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In his memoir, The Seven Storey Mountain, Thomas Merton wrote that mainstream American and English culture has a built-in anti-Catholic bias that closed his mind, and many others, to the good things done by the Catholic Church. The tropes of this are common enough. It is usual to take an actual scandal and then imply that some entity called ‘the Vatican’ was responsible both for any scandal, and for any ‘cover up’. Struans has provided, via PBS, and excellent example of the genre. Anti-Catholicism has been called the last acceptable prejudice, and this is so because the deep-seated bias that comes from three hundred years of State-sponsored propaganda is so deep-rooted that most do not see it in themselves.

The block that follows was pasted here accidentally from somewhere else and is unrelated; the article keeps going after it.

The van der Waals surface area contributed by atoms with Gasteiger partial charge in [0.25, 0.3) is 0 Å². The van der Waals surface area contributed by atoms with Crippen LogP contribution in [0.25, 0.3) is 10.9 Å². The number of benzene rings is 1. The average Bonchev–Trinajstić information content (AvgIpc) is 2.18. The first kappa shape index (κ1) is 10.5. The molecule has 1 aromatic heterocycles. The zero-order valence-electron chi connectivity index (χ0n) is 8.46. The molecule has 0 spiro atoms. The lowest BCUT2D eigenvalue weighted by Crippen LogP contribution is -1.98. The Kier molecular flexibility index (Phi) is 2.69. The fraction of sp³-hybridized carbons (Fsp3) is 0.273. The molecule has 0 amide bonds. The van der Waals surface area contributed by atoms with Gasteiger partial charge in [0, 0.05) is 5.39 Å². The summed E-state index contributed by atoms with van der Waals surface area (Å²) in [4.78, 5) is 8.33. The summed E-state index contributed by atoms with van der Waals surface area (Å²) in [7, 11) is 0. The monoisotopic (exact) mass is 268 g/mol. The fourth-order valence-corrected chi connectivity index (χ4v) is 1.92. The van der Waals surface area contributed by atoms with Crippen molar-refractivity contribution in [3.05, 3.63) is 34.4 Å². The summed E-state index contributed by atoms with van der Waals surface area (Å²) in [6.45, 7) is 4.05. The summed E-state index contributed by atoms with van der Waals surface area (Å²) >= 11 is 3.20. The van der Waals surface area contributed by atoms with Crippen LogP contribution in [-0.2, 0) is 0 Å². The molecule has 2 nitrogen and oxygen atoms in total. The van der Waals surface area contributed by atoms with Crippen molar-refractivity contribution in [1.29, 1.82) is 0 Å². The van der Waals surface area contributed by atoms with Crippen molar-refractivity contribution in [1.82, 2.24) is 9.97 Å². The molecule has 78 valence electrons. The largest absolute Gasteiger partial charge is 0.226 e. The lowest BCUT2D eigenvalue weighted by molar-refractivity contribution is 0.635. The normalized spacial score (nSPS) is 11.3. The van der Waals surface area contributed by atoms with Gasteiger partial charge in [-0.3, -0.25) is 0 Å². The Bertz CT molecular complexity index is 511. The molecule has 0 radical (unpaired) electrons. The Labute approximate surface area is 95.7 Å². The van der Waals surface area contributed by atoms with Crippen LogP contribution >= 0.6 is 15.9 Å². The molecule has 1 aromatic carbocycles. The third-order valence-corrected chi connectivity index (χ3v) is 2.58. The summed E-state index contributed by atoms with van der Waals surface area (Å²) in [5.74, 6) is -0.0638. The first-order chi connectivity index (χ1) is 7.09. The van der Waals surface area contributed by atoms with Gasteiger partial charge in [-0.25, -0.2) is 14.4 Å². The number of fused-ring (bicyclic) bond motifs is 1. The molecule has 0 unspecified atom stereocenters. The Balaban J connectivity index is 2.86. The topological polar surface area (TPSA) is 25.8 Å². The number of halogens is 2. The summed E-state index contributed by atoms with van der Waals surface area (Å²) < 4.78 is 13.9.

If, as some do, you choose to believe that the Vatican is all-powerful and controls everything, then you will fail to understand how much is devolved to diocesan level, and you fail to put the blame where it lies.  For those willing to go through the level of detail needed to get a proper perspective on this, you can try the links here:



No doubt ‘secrets of the Vatican’ was not thought to be a catch-penny title, but it is in the fine tradition of Maria Monk and Jack Chick.  Some serious and balanced journalism would be welcome, but Strauns has not provided us with access to it.

Of course, nothing like this has ever gone on in the Anglican Church, although if one reads the blog of the Rev. Peter Ould, a concerned Anglican, you might find otherwise; I am sure it was an oversight on Struans’ part not to mention Jersey. It is wearisome to have to wade through this stuff, but if we are to have some perspective, it is necessary.

For those who like this sort of thing, here are some figures and facts: